She spent years honing her craft at UO and a variety of publications across the U.S. All of it contributed to her landing a dream job at Le Monde, the most trusted newspaper in France.
Song on repeat: Newest albums by Beabadoobee, Maggie Rogers and Julia Jacklin
Coffee or tea: “I’m in a very coffee-heavy country, but I’m a big fan of both.”
Guilty pleasure: “I’m in Paris, so it’s a struggle to not eat a pastry every day.”
Favorite memory at the CHC: “I remember that after Casey Schoop’s classes, a couple of my friends and I would always continue the conversation in his office. Yeah, we’d talk about the book we were reading but also just about life. It was just the sort of thing that I feel makes the CHC so special and that doesn’t happen elsewhere.”
Five years after channeling her passion for culture and language through journalism, Hannah Steinkopf-Frank – a 2017 Clark Honors College graduate – now spends her time following the biggest news stories around the world.
She works for France’s largest newspaper, Le Monde, as a journalist and editor. She was hired to produce the paper’s first-ever English-language website along with a group of others. The broader goal of the website project lies in the newspaper’s dedication to growing its audience.
“I feel like no day in journalism looks the same,” says Steinkopf-Frank, a multi-media journalist who studied international affairs and journalism at the University of Oregon.
Apart from keeping up with the news and maintaining the website, Steinkopf-Frank’s main responsibility lies in making Le Monde’s content more accessible. Every day, her group focuses on translating 30 to 40 news stories from French to English. One of the most engaging parts is the fact that she gets to work with a team of people from across the globe – including Scotland, Australia, the United Kingdom and Ireland.
It’s clear that her love for playing with language is an art. “I’ve really developed a passion for translation,” she says. “It’s interesting thinking through what the best way to convey similar ideas across languages is.”
Throughout her career, Steinkopf-Frank’s work has appeared in major publications such as the New York Times, JSTOR Daily, Vice, Teen Vogue, the Grammys and Wired UK. But her love of journalism started in a Portland, Ore., high school where she wrote news stories.
She then followed her passion to the UO and the Honors College, working on Ethos magazine, Align and the Daily Emerald.
“I was nervous, going to a big state school, about maybe feeling a bit lost or overwhelmed,” she recalls. “I really feel like the CHC was a guiding force that allowed me to feel like I always had a home.”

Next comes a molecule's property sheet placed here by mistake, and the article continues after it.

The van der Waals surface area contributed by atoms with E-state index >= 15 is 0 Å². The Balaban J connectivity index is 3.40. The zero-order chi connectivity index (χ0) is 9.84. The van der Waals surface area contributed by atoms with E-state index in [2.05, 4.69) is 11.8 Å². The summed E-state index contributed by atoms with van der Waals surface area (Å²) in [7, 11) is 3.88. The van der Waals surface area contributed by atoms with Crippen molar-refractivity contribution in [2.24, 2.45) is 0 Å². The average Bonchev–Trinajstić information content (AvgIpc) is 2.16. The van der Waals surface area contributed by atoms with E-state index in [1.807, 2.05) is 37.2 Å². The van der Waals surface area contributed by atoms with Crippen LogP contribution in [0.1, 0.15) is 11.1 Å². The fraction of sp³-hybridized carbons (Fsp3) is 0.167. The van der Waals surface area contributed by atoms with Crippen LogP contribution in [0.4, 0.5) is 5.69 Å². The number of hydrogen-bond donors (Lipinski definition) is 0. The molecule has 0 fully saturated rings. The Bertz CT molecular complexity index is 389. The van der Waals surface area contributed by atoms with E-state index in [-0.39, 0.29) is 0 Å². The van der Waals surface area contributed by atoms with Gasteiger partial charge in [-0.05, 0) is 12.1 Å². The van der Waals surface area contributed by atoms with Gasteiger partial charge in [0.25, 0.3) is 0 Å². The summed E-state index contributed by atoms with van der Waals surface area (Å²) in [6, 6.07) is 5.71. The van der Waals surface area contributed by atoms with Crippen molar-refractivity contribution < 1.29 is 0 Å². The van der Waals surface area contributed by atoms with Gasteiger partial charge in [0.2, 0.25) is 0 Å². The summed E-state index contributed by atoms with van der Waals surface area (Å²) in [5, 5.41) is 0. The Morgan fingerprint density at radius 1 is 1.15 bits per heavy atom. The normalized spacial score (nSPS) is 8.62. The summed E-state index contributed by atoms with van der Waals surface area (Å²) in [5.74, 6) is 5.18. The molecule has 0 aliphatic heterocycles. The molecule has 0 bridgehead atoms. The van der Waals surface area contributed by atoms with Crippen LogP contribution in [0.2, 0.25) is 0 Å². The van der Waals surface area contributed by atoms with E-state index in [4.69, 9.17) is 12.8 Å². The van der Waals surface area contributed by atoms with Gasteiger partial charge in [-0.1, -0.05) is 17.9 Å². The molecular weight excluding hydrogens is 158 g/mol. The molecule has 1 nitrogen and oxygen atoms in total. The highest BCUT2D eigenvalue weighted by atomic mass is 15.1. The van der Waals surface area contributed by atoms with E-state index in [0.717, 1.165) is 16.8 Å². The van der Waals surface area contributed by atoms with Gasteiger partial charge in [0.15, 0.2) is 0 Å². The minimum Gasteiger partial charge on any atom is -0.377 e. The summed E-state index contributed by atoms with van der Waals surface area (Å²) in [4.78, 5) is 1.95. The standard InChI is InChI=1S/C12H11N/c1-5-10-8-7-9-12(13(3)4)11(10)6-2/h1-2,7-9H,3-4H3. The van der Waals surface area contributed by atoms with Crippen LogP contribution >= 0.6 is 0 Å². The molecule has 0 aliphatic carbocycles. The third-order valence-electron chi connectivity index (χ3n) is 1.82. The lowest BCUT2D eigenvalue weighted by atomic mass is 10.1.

The journalist plunged herself into the academic world behind the walls of Chapman Hall where her curiosity only grew. Her penchant for travel, born from childhood trips with her parents, became more intense. So she packed her bags when it came time to do research on her senior thesis about the social movement known as La Sape, which focuses on well-dressed men, Sapeurs, who used fashion as a lens to explore identity starting in the 1980s.
She learned about the gap in recent research on La Sape in one of her French classes at UO. She focused on researching Sapeurs in both France and Belgium, as they have the largest diasporas of people from two countries in Central Africa. Her thesis won the Barbara Corrado Pope Award and a University of Oregon Undergraduate Library Research Award.
“It wasn’t only the financial support from the CHC that was big, but also the encouragement to do a topic that was pretty ambitious,” Steinkopf-Frank says. “Looking back and thinking: ‘Wow, I did that as an undergraduate’ still feels surprising to me.”
After graduation, she went to Chicago where she wrote and photographed stories for the Chicago Tribune as an editorial intern for six months. Shortly after, she made the move to Paris to complete a joint master's degree in journalism and international affairs at the Paris Institute of Political Science, known as Sciences Po.
Her next step was to get hired at Le Monde, where she loves her work. She’s built up a number of hobbies, including playing the guitar, sewing and blog writing.
She has some direct advice for students who are considering a career in journalism – a place that has changed dramatically in the last five years.
“You will fail and you should learn from that, and not let that fear hold you back,” she says. “While it’s good to be modest and to know your strengths and weakness, it’s such a fluctuating industry and it’s been that way for quite a while, that there's not one right way to do things.
“Your creativity, gumption, confidence and your willingness to put yourself out there is just as important in helping you succeed as well as the skills that you garner in the field.”
—Story by Keyry Hernandez, Clark Honors College Communications
—Photos courtesy of Hannah Steinkopf-Frank